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Anonymous Poster

Hydrogen embrittlement

02/19/2008 1:27 AM

If I exposed a sheet of iron to steem, some hyrogen atoms would difuse into the steel. My question is how long before the hydrogen molecules escape the metal matrix.

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#1

Re: Hydrogen embrittlement

02/19/2008 3:51 PM

What's the temperature and pressure of your system? Was the water distilled? And lastly what alloy of iron is it and what is the heat treatment?

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#2

Re: Hydrogen embrittlement

02/20/2008 1:16 AM

Hydrogen attacks the iron at elevated temperatures. This phenomenon is clear while welding of steel where the moisture (located at surface of steel or from filler metal or gas used in welding, .. etc.) dissolved into O2 and H2. Most of hydrogen inside the weld bead escapes through the weld to air. The adjacent portion to weld or what we called the HAZ is transformed to austentitic when heated by welding, hydrogen is soluble in this region. At HAZ the hydrogen remains as it is, and upon cooling the hydrogen builds up pressure that can cause underbead cracking or what we called hydrogen embrittlement. The same phenomenon occurs for iron at elevated temperatures.

In welding of steel, we can minimize underbead cracking by: preheating surface of steels, using low hydrogen electrodes, and allow for a low cooling rate for weld bead to give a chance for hydrogen to escape.

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#5
In reply to #2

Re: Hydrogen embrittlement

02/20/2008 2:30 PM

In addition to slow cooling it is desirable to perform an Hydrogen bake-out usually at 600 degrees F for two hours or so. Some steels (P91) require an hydrogen bakeout and a PWHT (stress relieve) within a few days.

Any hydrogen that remains after the hydrogen bakeout, is dissipated during PWHT.

I don't believe that exposure to steam will elevate the hydrogen in the metal, weld or in the heat affected zone. There is a large variety of steels used in the steam powered generating plants that use a large range of temperatures and pressures. The creep failures that occur, are due to improper welding technique including preheat and PWHT.

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#6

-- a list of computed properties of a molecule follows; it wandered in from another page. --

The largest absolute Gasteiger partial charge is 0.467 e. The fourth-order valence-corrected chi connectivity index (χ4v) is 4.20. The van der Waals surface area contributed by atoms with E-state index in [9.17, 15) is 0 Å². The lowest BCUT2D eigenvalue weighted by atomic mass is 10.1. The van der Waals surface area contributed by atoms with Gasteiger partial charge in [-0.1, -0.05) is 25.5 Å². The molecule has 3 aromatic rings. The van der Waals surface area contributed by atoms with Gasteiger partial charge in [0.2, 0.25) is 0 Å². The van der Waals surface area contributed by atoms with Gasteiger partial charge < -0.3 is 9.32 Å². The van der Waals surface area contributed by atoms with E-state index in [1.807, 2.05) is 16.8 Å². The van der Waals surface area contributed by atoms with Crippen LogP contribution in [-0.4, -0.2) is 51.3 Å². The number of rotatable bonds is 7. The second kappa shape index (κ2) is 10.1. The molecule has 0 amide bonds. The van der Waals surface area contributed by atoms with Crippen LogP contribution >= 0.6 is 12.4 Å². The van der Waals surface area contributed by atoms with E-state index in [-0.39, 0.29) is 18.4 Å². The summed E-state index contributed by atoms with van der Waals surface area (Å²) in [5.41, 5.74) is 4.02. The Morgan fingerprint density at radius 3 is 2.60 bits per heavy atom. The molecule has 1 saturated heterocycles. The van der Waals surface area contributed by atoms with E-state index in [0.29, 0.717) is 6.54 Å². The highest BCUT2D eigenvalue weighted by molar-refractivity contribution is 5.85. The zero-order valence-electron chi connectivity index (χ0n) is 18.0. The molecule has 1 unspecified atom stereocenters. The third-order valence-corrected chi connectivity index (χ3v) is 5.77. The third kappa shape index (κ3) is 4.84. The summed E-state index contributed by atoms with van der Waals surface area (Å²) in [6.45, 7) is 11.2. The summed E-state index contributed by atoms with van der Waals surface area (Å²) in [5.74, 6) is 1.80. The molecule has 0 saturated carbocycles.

In reply to #5

Re: Hydrogen embrittlement

02/20/2008 3:25 PM

Yes, I agree with you.

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#3

Re: Hydrogen embrittlement

02/20/2008 2:28 AM

Hi Guest,

It is well established that H (nascent hydrogen) when trapped / dissolved in molten steel (or steel at high temperatures for that matter; but exposed for longer in this case) would unite to form H2 within 24 hrs, assume enormous volume and exert pressure on its container walls proportionately. In 48 hrs it begins to manifest itself definitely by underbead cracking in the case of welds (HAZ is most affected) or transgranular cracking in the other cases. The whole of this reaction completes in about 3 weeks when all stresses are released fully via cracking, if left unattended. This I learned during my training in India for AWS's CWI.

Hope it answers your question.

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Nachi

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#4

Re: Hydrogen embrittlement

02/20/2008 10:14 AM

You don't need high temperatures to cause hydrogen embrittlement. When I worked at a plating shop, we zinc electroplated seat belt bolts. If we didn't properly bake them after plating, the heads would pop off the bolt about 2-6 hr after tightening.

The bake cycle, IIRC, was about 30 min at 160 F.

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#7

Re: Hydrogen embrittlement

02/20/2008 7:42 PM

Beside welding ther are other processes that can induce hydrogen embrittlement, for example hard chromium electroplating which is a low temperature process, only 50ÂșC. As far as I undestand steam does not produce HE due to the fact that hydrogen has to be in an atomic and not molecular condition.

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